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Updated 07 April 2016

New health app a hit in SA clinics

A health information app developed by the SA Medical Research Council is proving a hit among primary healthcare workers who can quickly confirm important information with a tap on a cellphone.

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A health information app developed by the SA Medical Research Council (MRC) is proving a hit among primary healthcare (PHC) workers, who can quickly confirm important information with a tap on a cellphone.

The free, quickly-installed PHC Clinical Guide was developed for the department of health by the council's innovation unit and is already used by about 10 000 clinicians.

It is a treasure trove of information that covers minor common health ailments to serious, recommended treatment protocols, gives the cost of medicine, the codes for diagnoses, and also explains when to refer cases.

Read: Should you do health checks online?

The in-depth information available ranges from seemingly minor problems, like a teething baby, to serious issues such as heart attacks or receiving a child at a trauma unit.

Monitor data

It provides step-by-step guidelines for clinicians, ranging from diagnoses to correct medicine dosages, and how to administer the medicine.

Project manager Zoleka Ngcete told Parliament's health committee on Wednesday (6 April) that not only does the smartphone app make busy clinic workers' lives easier, it also generates information on new disease and illness patterns, based on common search terms.

This information is of value to the department of health.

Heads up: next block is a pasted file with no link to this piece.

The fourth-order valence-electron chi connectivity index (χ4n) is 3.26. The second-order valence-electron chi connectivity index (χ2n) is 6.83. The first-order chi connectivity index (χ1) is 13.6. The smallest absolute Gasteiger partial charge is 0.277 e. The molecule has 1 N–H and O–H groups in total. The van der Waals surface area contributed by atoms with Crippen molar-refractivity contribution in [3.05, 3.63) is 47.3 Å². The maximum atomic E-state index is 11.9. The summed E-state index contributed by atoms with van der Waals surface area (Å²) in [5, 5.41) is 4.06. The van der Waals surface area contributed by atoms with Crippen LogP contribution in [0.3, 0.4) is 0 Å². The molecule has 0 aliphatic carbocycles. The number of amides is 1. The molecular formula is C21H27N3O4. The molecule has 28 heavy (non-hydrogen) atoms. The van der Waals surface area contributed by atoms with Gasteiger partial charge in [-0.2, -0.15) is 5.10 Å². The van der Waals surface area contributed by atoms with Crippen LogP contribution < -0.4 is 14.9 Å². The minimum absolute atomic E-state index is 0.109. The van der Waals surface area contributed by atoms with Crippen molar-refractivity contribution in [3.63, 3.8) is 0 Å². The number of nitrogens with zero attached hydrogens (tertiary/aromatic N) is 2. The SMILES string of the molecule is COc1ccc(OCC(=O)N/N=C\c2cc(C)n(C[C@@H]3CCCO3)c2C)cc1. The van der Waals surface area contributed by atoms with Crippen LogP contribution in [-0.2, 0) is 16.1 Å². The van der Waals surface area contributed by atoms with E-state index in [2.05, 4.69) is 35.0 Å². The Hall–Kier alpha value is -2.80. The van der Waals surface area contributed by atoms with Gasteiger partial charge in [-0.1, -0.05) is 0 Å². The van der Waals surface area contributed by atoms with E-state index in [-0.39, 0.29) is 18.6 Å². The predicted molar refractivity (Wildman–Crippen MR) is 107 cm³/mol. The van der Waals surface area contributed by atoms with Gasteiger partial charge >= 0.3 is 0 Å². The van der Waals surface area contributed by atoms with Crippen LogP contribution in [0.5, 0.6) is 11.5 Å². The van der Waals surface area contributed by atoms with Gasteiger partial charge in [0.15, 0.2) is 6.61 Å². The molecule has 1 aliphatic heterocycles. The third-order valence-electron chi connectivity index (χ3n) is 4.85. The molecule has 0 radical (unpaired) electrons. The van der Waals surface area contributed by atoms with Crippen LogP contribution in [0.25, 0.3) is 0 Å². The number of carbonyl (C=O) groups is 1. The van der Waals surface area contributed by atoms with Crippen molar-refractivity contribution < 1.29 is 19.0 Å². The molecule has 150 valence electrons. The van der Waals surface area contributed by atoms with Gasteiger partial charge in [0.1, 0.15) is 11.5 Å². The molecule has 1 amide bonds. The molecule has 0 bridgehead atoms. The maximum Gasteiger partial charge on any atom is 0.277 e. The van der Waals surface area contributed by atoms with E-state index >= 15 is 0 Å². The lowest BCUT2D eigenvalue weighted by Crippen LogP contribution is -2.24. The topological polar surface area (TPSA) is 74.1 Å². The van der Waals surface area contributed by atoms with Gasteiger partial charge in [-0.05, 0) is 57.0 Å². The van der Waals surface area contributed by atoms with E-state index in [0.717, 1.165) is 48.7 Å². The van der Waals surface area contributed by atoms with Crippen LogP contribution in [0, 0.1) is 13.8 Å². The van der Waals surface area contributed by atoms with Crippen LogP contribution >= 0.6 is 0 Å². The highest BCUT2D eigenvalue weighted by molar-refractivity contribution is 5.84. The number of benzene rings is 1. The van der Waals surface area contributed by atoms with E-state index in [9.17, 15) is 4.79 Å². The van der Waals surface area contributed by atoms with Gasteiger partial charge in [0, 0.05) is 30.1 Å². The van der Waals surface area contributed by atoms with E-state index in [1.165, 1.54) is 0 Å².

It can monitor the data generated for real time early warnings on illnesses or diseases on the rise, or pinpoint regions where searches indicate a spike in the number of people with the same ailment. This helps the department adjust its planning accordingly.

Disease patterns

Sometimes the most common search terms used in a particular period surprise those monitoring disease patterns. Recently a popular search was "hypertension in adults", giving health planners clues on how their disease projections are shifting.

The mobile application presents the Standard Treatment Guidelines and Essential Medicines List for South Africa and contains standard treatment guidelines from the department of health.

The information was prepared by a huge number of specialists in their fields and includes important contact details such as government hospitals, clinics and centres for communicable diseases.

The app is available in the Google Play store.

Ngcete was part of a MRC delegation that presented feedback on its work and how it spent its money to the committee.

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